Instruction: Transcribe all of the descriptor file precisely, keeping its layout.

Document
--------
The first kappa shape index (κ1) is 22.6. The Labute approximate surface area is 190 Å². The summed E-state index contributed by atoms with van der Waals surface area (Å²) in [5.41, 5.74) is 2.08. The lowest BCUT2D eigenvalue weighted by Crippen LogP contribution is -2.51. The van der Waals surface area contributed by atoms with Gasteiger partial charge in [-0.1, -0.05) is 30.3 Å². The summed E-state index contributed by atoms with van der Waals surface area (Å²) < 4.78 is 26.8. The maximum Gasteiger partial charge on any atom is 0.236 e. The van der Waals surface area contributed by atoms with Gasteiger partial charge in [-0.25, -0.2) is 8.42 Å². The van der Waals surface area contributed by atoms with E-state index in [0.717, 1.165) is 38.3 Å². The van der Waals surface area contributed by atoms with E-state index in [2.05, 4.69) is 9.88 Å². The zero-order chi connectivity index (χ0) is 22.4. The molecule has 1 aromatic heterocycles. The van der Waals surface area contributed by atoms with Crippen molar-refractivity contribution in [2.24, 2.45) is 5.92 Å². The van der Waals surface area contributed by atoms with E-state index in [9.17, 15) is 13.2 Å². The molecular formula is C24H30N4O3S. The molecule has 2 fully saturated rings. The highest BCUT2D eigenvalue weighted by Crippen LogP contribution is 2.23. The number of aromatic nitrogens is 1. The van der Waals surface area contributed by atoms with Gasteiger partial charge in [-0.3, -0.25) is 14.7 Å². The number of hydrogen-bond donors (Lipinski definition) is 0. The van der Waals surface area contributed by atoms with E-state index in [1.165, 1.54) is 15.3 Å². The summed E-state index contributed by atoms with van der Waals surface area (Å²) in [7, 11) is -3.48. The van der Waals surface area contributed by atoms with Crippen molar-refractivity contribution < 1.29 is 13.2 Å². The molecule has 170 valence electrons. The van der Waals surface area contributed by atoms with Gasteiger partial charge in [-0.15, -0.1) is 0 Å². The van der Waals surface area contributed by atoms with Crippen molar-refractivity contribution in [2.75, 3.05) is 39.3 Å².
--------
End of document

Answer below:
The first kappa shape index (κ1) is 22.6. The Labute approximate surface area is 190 Å². The summed E-state index contributed by atoms with van der Waals surface area (Å²) in [5.41, 5.74) is 2.08. The lowest BCUT2D eigenvalue weighted by Crippen LogP contribution is -2.51. The van der Waals surface area contributed by atoms with Gasteiger partial charge in [-0.1, -0.05) is 30.3 Å². The summed E-state index contributed by atoms with van der Waals surface area (Å²) < 4.78 is 26.8. The maximum Gasteiger partial charge on any atom is 0.236 e. The van der Waals surface area contributed by atoms with Gasteiger partial charge in [-0.25, -0.2) is 8.42 Å². The van der Waals surface area contributed by atoms with E-state index in [0.717, 1.165) is 38.3 Å². The van der Waals surface area contributed by atoms with E-state index in [2.05, 4.69) is 9.88 Å². The zero-order chi connectivity index (χ0) is 22.4. The molecule has 1 aromatic heterocycles. The van der Waals surface area contributed by atoms with Crippen molar-refractivity contribution in [2.24, 2.45) is 5.92 Å². The van der Waals surface area contributed by atoms with E-state index in [9.17, 15) is 13.2 Å². The molecular formula is C24H30N4O3S. The molecule has 2 fully saturated rings. The highest BCUT2D eigenvalue weighted by Crippen LogP contribution is 2.23. The number of aromatic nitrogens is 1. The van der Waals surface area contributed by atoms with Gasteiger partial charge in [-0.3, -0.25) is 14.7 Å². The number of hydrogen-bond donors (Lipinski definition) is 0. The van der Waals surface area contributed by atoms with E-state index in [1.165, 1.54) is 15.3 Å². The summed E-state index contributed by atoms with van der Waals surface area (Å²) in [7, 11) is -3.48. The van der Waals surface area contributed by atoms with Crippen molar-refractivity contribution < 1.29 is 13.2 Å². The molecule has 170 valence electrons. The van der Waals surface area contributed by atoms with Gasteiger partial charge in [-0.15, -0.1) is 0 Å². The van der Waals surface area contributed by atoms with Crippen molar-refractivity contribution in [2.75, 3.05) is 39.3 Å².